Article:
WHITENOISE is an instrumental side project from Sole, an alias he used starting in 2007, when he released Poly.Sci.187. He revived the name (a reference to the Don Delillo novel) in 2013 when he released nomoredystopias, this time bringing in his wife Yasamin to play keyboards on most of the album. He now revives the name once again, this time as a production duo with Yasamin, to release RUINS.

If you’ve spent time with Sole’s recent solo output, you know that albums like Destituent and Let Them Eat Sand found Sole experimenting with sounds that referenced post-punk, early synth pop, and new wave, filtered through an underground hip hop lens. As we shift over to WHITENOISE, the sound is slightly different, but adjacent to that style. They are creating a soundscape that vacillates between an eerie unease and a dreamlike bliss, and they build this sound with keyboards, drum machines, and well-placed short vocal samples. It’s a project that falls somewhere between Suicide, Kraftwerk, and Vangelis in influence, yet it’s also drawing on the spirit of instrumental protest music of the past, which includes most of our great jazz musicians. While Sole’s solo material will come in with some lyricism that will jump into some dense discussions of politics, labor, philosophy, and more, on a project with WHITENOISE, you might get a few key vocal samples that will get the ball rolling, but then it’s up to you to ponder the subject matter as Sole and Yasamin create the sonic template with songs like “Prison Dance” and “Boot Straps.” It’s definitely a headphone album, the type of project that you really want to sit with and absorb, and let the gears start turning in your head with each track as WHITENOISE leads you along path that could be a little foreboding at one second, and completely blissful the next.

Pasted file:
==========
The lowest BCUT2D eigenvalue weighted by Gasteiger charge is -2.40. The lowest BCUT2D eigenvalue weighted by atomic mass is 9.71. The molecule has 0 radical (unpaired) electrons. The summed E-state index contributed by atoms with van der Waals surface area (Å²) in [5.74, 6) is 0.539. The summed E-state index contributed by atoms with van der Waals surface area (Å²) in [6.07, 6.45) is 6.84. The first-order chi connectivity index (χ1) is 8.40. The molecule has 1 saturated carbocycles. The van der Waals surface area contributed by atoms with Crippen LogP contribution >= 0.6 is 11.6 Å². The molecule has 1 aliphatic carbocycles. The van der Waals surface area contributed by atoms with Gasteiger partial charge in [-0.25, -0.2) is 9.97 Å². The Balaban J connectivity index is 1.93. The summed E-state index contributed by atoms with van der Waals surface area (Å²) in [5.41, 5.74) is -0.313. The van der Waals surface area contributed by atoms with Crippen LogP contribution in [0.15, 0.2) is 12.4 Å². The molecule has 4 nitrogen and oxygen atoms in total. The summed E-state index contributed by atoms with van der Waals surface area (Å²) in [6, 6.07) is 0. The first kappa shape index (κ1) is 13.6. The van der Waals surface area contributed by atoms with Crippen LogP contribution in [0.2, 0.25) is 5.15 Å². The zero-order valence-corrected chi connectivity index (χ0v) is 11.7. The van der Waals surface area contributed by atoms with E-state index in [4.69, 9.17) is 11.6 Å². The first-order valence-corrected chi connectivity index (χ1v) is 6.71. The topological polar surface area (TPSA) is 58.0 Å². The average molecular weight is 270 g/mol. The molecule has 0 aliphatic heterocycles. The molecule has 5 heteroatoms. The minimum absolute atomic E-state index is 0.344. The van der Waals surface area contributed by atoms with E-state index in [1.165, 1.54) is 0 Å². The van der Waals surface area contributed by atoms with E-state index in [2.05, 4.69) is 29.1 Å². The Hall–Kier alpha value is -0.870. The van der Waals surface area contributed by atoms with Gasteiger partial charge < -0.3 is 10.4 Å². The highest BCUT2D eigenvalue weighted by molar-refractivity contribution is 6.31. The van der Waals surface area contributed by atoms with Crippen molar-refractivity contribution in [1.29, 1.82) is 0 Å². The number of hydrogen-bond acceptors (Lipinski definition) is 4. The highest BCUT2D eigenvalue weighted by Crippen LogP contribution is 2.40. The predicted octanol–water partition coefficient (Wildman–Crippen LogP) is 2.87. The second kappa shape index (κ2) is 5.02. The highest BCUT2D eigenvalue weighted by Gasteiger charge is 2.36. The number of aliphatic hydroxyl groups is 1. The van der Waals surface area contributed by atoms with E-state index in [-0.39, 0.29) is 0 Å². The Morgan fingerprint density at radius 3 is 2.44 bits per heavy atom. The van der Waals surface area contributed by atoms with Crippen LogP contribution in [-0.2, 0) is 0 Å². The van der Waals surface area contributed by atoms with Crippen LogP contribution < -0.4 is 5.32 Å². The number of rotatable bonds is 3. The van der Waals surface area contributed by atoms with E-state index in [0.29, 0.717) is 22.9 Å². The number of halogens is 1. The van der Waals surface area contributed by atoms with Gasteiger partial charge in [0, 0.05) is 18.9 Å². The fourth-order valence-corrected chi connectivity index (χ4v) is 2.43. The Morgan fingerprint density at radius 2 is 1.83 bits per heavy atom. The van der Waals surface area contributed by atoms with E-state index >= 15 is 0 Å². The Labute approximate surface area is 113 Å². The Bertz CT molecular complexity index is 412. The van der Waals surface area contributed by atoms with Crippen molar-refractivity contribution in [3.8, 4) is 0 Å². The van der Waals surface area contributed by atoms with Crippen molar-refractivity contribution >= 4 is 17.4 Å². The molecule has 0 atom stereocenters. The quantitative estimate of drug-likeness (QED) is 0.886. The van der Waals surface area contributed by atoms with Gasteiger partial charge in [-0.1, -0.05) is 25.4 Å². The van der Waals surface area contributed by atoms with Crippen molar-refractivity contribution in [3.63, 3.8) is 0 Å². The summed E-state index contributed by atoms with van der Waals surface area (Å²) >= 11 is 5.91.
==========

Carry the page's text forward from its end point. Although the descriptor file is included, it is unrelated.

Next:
RUINS is a great instrumental album for our times. It’s not hitting you over the head with the politics, but it’s not completely ignoring them either. At the same time, it’s also just a really good instrumental album with a unique sound to it.